Middle School Update
May 13, 2016
Tech Tip: How to manage, organize student projects with Doctopus
Are you using add-ons for Google Apps? These wonderful tools — available for Documents, Sheets and Forms — make Google Apps even better.
One of my favorite add-ons is Doctopus. This tool lets teachers create, manage, organize and evaluate student projects in Google Drive. Here’s how it works:
- Start by creating your roster in Google Sheets. You will only create this once. It will be your dashboard for the assignment you want to distribute.
- Doctopus will make a set of folders for you to use as often as you like:
- Teacher: Store your files here, such as document templates and spreadsheets for each new item you distribute.
- Students: contains the individual shared folders of all the students on your roster
- Class Edit: Want everyone to be able to edit a single document? Put it in Class Edit.
- Class View: Want everyone to be able to read but not makes changes to a document? Put it in Class View.
- Note: Class Edit and Class View appear, for the students, inside their individual shared folders for your class.
- Install and run the Doctopus script.
Voila! That’s it. Here are some special features that I like:
- Different ways to share documents, including individual all the same, individual differentiated, project groups, whole class;
- Word counts and comment counts based on revision history. Refresh whenever you want an update on the whole class progress;
- An easy way to email students and include their assignment grade, individual feedback, and a link to the document;
- Conditional formatting you can use to apply colors to the word count column to give you a sense of who’s done, working on it, or hasn’t started yet; and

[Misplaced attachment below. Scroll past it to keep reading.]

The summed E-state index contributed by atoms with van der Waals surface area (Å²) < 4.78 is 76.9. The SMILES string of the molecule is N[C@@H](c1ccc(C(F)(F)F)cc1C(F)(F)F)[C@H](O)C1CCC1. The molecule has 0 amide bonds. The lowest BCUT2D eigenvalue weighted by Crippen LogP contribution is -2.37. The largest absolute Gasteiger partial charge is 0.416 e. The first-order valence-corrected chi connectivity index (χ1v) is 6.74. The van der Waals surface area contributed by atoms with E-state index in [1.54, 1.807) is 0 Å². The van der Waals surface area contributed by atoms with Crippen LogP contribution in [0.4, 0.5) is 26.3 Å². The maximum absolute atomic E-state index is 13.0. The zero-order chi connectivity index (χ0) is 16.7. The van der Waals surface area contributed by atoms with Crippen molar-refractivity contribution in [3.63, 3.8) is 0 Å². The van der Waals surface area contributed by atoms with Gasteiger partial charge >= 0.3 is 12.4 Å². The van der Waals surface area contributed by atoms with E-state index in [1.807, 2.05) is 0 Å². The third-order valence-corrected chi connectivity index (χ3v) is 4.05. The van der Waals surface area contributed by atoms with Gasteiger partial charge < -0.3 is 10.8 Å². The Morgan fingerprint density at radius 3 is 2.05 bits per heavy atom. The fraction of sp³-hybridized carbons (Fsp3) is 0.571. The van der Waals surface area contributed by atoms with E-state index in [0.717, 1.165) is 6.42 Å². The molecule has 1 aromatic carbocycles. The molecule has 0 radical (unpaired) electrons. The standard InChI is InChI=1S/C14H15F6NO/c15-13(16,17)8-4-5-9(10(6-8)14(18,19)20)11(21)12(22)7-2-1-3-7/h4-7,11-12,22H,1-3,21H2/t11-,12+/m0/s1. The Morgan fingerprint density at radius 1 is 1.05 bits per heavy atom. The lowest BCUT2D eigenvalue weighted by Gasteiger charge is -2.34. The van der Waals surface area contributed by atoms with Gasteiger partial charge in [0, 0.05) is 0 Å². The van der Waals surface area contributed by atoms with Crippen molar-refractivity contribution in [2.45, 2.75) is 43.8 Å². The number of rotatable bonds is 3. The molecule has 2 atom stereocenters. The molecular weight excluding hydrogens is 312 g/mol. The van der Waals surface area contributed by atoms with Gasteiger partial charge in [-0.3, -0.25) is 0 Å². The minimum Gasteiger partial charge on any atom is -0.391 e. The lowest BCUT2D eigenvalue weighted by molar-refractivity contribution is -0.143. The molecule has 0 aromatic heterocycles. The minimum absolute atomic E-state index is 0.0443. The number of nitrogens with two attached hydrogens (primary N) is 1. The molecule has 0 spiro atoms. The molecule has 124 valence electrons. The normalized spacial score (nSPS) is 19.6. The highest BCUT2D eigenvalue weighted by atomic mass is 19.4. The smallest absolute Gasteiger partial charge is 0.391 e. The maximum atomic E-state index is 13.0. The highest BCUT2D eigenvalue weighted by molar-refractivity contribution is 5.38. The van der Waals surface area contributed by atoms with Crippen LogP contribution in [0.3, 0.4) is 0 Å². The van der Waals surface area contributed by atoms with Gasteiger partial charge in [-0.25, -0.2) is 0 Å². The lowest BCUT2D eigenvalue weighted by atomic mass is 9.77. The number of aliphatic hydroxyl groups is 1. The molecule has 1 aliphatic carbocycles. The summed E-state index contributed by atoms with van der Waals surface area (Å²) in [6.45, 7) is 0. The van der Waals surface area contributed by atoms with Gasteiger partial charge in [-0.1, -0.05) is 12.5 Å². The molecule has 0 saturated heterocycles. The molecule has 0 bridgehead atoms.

- “Embargo” an assignment to make it read-only for students while you are grading (or don’t, if you prefer to observe students in-process and comment throughout) and then “un-embargo” it to allow students to edit again.
If you use Google Classroom, you will find that Doctopus serves a similar purpose, but it has different features. I began using Doctopus before Classroom existed, so I have stuck with it. Now, whether I teach online graduate school classes or high school computer science, I have all my written assignment prompts, slide deck templates, and other items distributed via Doctopus. When I need student to share links to their project videos on YouTube, I put a spreadsheet in the Class Edit folder with all their names and they can easily copy and paste a link there. It does so much for me, I can’t remember how I lived without it.
Editor’s note: Additional step-by-step directions – with screenshots – for using Doctopus can be found here.
May 16: No School (Dalat Holiday)
May 18: Last day of regular X blocks
May 19: MS Concert @ Penang PAC (5:00 5/6; 7:00 7/8)
May 24: Senior “Chapel” during X block
May 25: MS Drama, X block, Chapel
May 26: Yearbook Signing, X Block, Gym
May 26: 1st set of comments due, 8 AM
May 27: Senior Chapel
May 27: 2nd set of comments due, 8 AM
May 29: Baccalaureate, 10:00, Paradise Hotel
May 30-2: 12:30 dismissal for all students; final exams for 8th graders, schedule
May 30: 3rd set of comments due, 8 AM
May 31: 5/6 BOB
May 31: 4th set of comments due, 8 AM
June 1: 5th Set of comments due, 8 AM
June 1: Sr. Parent Tea, 7 PM
June 2: Last Day of School
June 2: 5 PM Grades verified
June 3: Teacher Work Day
June 3: 7 PM Commencement
June 6: Teacher Work Day
June 6: Staff Farewell Dinner, evening
June 7: Last Staff Work Day; MS Staff Luncheon
Listening to Music in Class
Active Learning: The Last Word
As we get near to the end of the semester, I know the capacity to take in extra ideas and thoughts decreases, so I want to keep what I have to say today brief and to the point! This year it’s been a joy to write these newsletter blurbs and to see so much of what is discussed being put into action by you. What an amazing teachers you are! My last encouragement to you this year is something I have said often, but it bear repeating at this time of year. One of the most impacting things you can do as a teacher is to ask your students give you honest feedback about your classes and then use their feedback to bring change. Doing this one thing has brought more growth to me as a teacher than any training, conference, or class I’ve ever attended. As I shared earlier this year, the feedback can be hard to hear at times. However, as I’ve implimented the suggestions that are repeated, my classes have improved. If you want an example of what I use with my students, here is my assessment that I’ll be giving to them in the next week. Again, thank you for all you’ve done this year, and I pray you will have great grace and strength to finish well!